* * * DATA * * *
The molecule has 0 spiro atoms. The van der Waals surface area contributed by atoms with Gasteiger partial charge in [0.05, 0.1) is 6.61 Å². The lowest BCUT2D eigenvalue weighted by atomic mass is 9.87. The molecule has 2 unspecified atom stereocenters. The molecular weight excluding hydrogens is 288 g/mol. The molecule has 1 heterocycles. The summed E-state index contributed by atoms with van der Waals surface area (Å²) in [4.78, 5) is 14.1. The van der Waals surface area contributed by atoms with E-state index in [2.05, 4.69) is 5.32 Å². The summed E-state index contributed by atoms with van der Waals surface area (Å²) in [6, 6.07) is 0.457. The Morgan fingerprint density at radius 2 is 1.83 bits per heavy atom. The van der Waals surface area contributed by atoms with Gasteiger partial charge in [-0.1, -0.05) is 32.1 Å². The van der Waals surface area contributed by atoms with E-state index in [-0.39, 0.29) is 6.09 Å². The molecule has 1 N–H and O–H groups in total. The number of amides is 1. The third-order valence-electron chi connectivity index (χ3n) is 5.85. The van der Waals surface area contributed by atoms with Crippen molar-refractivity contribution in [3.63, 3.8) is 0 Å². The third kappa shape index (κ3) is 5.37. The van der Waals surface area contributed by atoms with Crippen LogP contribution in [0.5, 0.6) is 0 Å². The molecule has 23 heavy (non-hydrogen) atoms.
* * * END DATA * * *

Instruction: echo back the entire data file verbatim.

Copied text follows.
The molecule has 0 spiro atoms. The van der Waals surface area contributed by atoms with Gasteiger partial charge in [0.05, 0.1) is 6.61 Å². The lowest BCUT2D eigenvalue weighted by atomic mass is 9.87. The molecule has 2 unspecified atom stereocenters. The molecular weight excluding hydrogens is 288 g/mol. The molecule has 1 heterocycles. The summed E-state index contributed by atoms with van der Waals surface area (Å²) in [4.78, 5) is 14.1. The van der Waals surface area contributed by atoms with E-state index in [2.05, 4.69) is 5.32 Å². The summed E-state index contributed by atoms with van der Waals surface area (Å²) in [6, 6.07) is 0.457. The Morgan fingerprint density at radius 2 is 1.83 bits per heavy atom. The van der Waals surface area contributed by atoms with Gasteiger partial charge in [-0.1, -0.05) is 32.1 Å². The van der Waals surface area contributed by atoms with E-state index in [-0.39, 0.29) is 6.09 Å². The molecule has 1 N–H and O–H groups in total. The number of amides is 1. The third-order valence-electron chi connectivity index (χ3n) is 5.85. The van der Waals surface area contributed by atoms with Crippen molar-refractivity contribution in [3.63, 3.8) is 0 Å². The third kappa shape index (κ3) is 5.37. The van der Waals surface area contributed by atoms with Crippen LogP contribution in [0.5, 0.6) is 0 Å². The molecule has 23 heavy (non-hydrogen) atoms.